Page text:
Sunday, August 23, 2009

Fresh Baked


Some you may remember that had baked some bread about a month or so ago. Well today I made two more loaves to go with the Tomato sauce and dinner. This recipe is really easy and I do not have a stand mixer so I had to manual do the mixing, making for a good arm work out. I think I have the hang of it, so I wanted to share the recipe in case any of you wanted to give it a try. It tastes amazing and the kitchen still has the lingering aroma of the fresh baked bread. All you need is a little butter maybe some of your favorite jam. As Alton Brown always says "now that is Good Eats!"





French Bread Recipe

makes 2 loaves the size I have in the pic

4 cups bread flour
2 tsp active quick rising dry yeast (one package)
2 tsp salt (kosher)
1 1/2 cups warm water (100-110 degrees)

1. Prepare the yeast using the instructions on the package. Put 1/4 cup of bread flour on your clean counter top and reserve. Place remaining 3 3/4 cups bread flour in your mixer bowl, add the salt and mix through. Add the yeast mixture while and then pour in the warm water and with your regular mixer paddle, mix on low speed until the dough comes together in a mass. (I don't have a mixer so, I used a wooden spoon and then switched to using my hands.) Switch to the dough hook. Mix on medium speed for 2 minutes. Dough should clear the sides but stick to the bottom. If it is too sticky, add 1 T of flour at a time. If too dry, add 1 T of water to dough to adjust. After 2 minutes, let the dough rest for 5 minutes.

2. Turn the mixer on again and mix for 3 minutes. Take the dough out and place on the counter. Remember that 1/4 cup of flour that we reserved? We’ll use it now. As you knead the dough by hand, incorporate more flour as you need. You might not need it all. Knead by hand until the dough is very satiny, smooth, tight and formed into a nice, compact ball:

Place this dough in a large lightly oiled bowl (I use olive oil). Turn dough over so that all sides have a thin coating of oil. Cover with plastic wrap and set in warm place for 1 1/2 hours. Dough should almost double in size. Punch dough down and form back into a ball. Poke your finger on the surface – the dough should give into the pressure and slowly creep back up.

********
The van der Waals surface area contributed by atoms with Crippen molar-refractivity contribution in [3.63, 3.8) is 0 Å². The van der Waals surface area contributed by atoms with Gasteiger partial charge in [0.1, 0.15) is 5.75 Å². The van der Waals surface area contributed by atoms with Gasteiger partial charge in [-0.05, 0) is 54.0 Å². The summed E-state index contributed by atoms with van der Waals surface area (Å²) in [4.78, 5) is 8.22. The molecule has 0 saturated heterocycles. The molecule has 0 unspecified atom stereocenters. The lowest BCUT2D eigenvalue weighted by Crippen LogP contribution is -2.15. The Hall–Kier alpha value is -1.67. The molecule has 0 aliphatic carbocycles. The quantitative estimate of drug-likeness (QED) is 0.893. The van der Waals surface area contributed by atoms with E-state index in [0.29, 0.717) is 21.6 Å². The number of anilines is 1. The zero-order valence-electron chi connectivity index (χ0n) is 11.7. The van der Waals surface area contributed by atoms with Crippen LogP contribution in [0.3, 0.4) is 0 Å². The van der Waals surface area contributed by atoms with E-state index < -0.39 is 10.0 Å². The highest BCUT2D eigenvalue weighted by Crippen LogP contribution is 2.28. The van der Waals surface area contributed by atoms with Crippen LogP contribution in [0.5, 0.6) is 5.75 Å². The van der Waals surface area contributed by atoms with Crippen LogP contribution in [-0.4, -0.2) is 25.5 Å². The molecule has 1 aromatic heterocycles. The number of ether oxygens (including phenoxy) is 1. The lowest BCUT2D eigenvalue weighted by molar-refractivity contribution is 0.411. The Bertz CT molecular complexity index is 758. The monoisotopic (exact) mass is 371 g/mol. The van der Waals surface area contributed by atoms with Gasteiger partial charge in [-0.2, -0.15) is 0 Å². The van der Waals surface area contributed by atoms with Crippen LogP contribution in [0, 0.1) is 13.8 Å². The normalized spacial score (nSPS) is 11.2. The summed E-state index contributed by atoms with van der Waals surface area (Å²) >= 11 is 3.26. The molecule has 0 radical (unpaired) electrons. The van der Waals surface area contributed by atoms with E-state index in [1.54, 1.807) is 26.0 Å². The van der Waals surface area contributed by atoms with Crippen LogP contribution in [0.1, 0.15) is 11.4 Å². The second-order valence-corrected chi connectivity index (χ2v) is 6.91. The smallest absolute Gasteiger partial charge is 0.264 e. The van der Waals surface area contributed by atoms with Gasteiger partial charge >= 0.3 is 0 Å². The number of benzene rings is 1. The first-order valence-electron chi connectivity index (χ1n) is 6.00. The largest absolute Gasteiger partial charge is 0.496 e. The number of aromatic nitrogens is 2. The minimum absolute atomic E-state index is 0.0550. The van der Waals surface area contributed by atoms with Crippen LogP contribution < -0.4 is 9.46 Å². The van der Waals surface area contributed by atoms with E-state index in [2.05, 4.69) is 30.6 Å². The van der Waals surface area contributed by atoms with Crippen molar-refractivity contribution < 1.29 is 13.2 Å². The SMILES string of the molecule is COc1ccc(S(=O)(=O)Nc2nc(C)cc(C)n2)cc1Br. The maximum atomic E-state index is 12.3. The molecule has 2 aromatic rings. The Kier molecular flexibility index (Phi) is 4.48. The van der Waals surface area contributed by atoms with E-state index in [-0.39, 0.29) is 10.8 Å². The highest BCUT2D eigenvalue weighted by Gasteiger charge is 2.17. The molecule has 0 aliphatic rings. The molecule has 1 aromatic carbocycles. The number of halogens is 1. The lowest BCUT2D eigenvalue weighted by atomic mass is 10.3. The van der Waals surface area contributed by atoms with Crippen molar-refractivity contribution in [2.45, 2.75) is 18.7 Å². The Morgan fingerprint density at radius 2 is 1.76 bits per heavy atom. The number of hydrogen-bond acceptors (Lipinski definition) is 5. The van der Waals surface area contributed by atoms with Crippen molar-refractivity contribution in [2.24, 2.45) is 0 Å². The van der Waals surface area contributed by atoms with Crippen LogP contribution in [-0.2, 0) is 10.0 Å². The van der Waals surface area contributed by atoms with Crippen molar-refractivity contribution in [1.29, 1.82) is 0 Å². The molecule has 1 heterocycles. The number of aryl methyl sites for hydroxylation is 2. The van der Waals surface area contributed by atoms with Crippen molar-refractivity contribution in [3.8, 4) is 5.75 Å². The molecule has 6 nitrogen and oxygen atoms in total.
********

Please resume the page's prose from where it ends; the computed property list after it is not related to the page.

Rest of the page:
3. About 1 hour into the rest stage, preheat your oven to 450F (convection 425F). Place your pizza stone, inverted baking sheet or covered cast iron pot into the oven to heat up.

4. Ok, here’s the fun part. Cut the dough into half – you’ll shape one half at a time (keep the other piece under wraps) Pick up the dough – stretch it out until it forms a big rectangle. On your countertop dusted with flour, fold over the ends like this:

Now do a little “karate chop” lengthwise down the middle of the bread and stretch out the long ends again. Fold over in half. The karate chop helps get the middle tucked inside. Pinch all sides shut. This is important – you want to make sure that all ends including the short ends are pinched tightly to create a seal. This allows the bread to rise & expand up and out evenly. If the bread looks a little lopsided, you can try to fix it by letting it rest 5 minutes and gently stretching it out again. Just don’t knead the dough again – you’ll pop all the beautiful gas that took 1.5 hours to create!

5. Turn the bread over so that its seam side down. Cover the loaf with a damp kitchen towel. Repeat with the other dough halve. Leave the loaves to rest on your well-floured pizza peel or cutting board for 30 minutes. After resting, take a sharp paring knife and make 3-4 shallow, diagonal slashes on the surface of the loaf. This allows the steam in the bread to escape so that it expands evenly during the baking process:

When you are ready to bake, remove your baking vessel. Carefully slide the gorgeous loaf into or onto your baking vessel. I like baking one loaf at a time. The most important equipment to have is an instant read thermometer to measure temperature of the bread.

If you are using pizza stone or inverted baking sheet: You can probably fit both loaves on it at the same time if you wish. -> Get a 1/2 cup of water ready next to the stove. Open the stove, put your bread in the oven and throw the water on the oven floor. Immediately close the oven door. This creates your steam. -> Bake 20-25 minutes. Check temperature of the bread – internal should be 190-210F. Remove and let cool before cutting into it.

(I used a cast-iron skillet placed on the lower rack and inverted cookiesheet on the upper rack. But followed the method described here. Be careful of the steam when pouring the water in the skillet.)

If you are using a long cast-iron pot or covered baker: -> Before closing the lid on your pot/baker, put 1/4 cup of water directly in the pot. Cover immediately. Put pot in oven. -> Bake 10 minutes. Remove lid of pot. Bake another 14 minutes. Check temperature of the bread – internal should be 190-210F. Remove and let cool before cutting into it. Repeat with other loaf. (For convection ovens- bake 8 min covered, 10-12 min uncovered. Check temperature of bread) To re-crisp the crust, put in 375F oven for 5 minutes. Eat one loaf, share the other loaf with a friend!

http://steamykitchen.com/75-baking-the-perfect-loaf-of-french-bread.html


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